How Much Is Your Business Worth?

Rob Spiegel

You have a successful business you operate from home. Now you'd like to sell it. How do you determine how much it's worth?

How much is a home business worth? I have a friend in Colorado who built a multi-million dollar business from home. He created a grocery-store Mexican food brand, outsourced everything from production to distribution, and handled sales himself, alone, from home. His product line includes 28 individual items. When he sold the company, it was grossing more than $10 million. He cashed out at a “get rich” price and he continues to run the company on contract. From his home.

As home businesses go, this is an extreme example. Most home-based companies are more like mine, a service company. I’m a freelance writer. A number of publishing companies buy my work on a regular basis. My overhead is close to zero. I have few assets – just my computer and the typing table it sits on. All my revenue goes straight to the bottom line. It’s a fine living, but the business provides virtually nothing to sell or pass down to my kids when I’m done with it.

There are two forms of value you can create with a business: revenue production – the cash you live on – and equity. The equity is the value of your business to others, after you settle company loans and obligations. For my friend in Colorado, the greatest value he created was equity. He didn’t take an earth-shattering salary from his business, but when he sold it, the equity was sufficient to make him a wealthy man.

If I have anything left when I’m done with my business, it will be because I saved some of my profits. I can’t sell my business unless I can convince my clients that another writer will be able to deliver equivalent goods at the same price. So if I can teach my kids trade journalism and the ins and outs of global automation systems, I may have something to pass down. More than likely, I will simply sign off with my clients when I retire.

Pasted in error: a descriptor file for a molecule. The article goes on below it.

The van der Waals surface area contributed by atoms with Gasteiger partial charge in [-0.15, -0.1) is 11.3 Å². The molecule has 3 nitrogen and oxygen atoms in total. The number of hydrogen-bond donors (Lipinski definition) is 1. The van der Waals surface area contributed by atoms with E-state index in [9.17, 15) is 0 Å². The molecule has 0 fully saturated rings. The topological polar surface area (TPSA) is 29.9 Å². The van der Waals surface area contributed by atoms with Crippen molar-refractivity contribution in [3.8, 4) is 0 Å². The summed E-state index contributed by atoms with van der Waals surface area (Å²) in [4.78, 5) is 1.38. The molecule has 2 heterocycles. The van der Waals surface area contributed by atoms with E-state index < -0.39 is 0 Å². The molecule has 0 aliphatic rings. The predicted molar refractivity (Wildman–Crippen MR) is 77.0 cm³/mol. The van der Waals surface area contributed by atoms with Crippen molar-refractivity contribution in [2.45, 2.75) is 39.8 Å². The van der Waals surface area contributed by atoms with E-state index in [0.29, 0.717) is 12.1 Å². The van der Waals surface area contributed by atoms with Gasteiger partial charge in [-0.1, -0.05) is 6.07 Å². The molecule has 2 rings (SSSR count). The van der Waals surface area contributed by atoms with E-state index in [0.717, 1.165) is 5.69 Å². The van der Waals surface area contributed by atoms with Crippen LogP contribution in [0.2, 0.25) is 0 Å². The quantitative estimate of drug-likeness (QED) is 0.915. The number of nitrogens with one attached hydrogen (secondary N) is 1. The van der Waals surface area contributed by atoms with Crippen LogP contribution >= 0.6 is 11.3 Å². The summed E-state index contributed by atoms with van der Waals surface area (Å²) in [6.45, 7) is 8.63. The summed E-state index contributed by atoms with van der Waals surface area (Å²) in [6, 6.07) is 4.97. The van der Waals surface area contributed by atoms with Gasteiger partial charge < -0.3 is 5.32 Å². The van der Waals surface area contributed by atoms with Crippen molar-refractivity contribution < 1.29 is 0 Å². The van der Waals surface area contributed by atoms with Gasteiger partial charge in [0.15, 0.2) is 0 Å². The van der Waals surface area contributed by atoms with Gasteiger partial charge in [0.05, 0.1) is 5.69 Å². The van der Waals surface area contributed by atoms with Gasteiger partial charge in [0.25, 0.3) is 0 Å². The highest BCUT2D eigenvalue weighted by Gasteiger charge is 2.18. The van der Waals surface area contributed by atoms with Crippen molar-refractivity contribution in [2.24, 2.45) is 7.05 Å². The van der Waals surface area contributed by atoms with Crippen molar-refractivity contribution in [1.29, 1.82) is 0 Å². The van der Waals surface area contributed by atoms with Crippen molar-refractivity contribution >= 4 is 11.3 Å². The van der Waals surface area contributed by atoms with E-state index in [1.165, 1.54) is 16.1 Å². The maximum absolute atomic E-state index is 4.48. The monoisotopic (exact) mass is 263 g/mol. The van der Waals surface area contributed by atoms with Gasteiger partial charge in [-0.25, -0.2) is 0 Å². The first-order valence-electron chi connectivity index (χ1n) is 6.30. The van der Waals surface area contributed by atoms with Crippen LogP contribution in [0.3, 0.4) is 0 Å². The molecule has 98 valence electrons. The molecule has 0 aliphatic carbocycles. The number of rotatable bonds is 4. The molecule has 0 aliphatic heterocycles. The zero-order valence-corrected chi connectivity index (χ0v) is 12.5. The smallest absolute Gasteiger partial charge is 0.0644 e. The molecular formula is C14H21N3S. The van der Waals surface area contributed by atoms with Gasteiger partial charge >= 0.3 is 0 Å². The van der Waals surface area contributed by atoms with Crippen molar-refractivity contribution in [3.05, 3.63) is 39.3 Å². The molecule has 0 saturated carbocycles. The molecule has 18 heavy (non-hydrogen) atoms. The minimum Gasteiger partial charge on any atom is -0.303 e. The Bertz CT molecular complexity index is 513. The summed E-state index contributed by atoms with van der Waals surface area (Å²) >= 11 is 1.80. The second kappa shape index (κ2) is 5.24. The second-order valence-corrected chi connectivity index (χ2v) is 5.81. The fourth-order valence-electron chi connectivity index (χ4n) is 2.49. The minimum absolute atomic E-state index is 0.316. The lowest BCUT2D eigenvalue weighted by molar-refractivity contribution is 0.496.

I once owned a magazine. Since a magazine is a brand, I was able to create some equity value. The publication had been in growth mode for a decade when I sold it, so it had “blue sky” value in excess of its ability to produce profit. “Blue sky” value is your ability to convince a potential buyer that the company will keep on growing, and thus, it will be worth more in the long run than it is at the day of sale.



So I was able to realize a decent equity payoff. Except for one problem. The new publisher would have to fulfill unexpired subscriptions. I received $18.95 for a year’s subscription and spent the funds to publish the current issue – much like our government runs social security. Since the new publisher was going to publish and send out the balance of my unfulfilled issues to subscribers, he was relieving me of roughly $1 million in future obligations. Then there’s tax and a few business loans that needed to be tidied up.

I sold my business for $1.5 million and netted about a year’s salary. I could brag and say my business was worth more than a million, but when the dust settled, my take was about $75,000.

Business value is very had to fix. Most local service businesses – most home businesses – are sold on a simple formula. You take the average proceeds from the business and figure a four-year payout based on a year’s profit and a 20 percent down payment. And the company has to be able to pay its owner/operator a living salary. Say you pay yourself $60,000 per year and net an additional $25,000 beyond your salary. Your company is roughly worth $125,000 in your local market. The new owner will put $25,000 down, then pay you $25,000 per year (the profits) for four years while taking the $60,000 per year salary to run the business.

You can get more for a company if there’s a brand product – like a magazine or food product. But with most home businesses, there is little actually equity being produced. At the end of the day, you will probably have little to sell. This means you have to value your business based on its ability to pay you a decent salary.

Rob Spiegel is the author of Net Strategy (Dearborn) and The Shoestring Entrepreneur’s Guide to Internet Start-ups (St. Martin's Press). You can reach Rob at robspiegel@comcast.net

 
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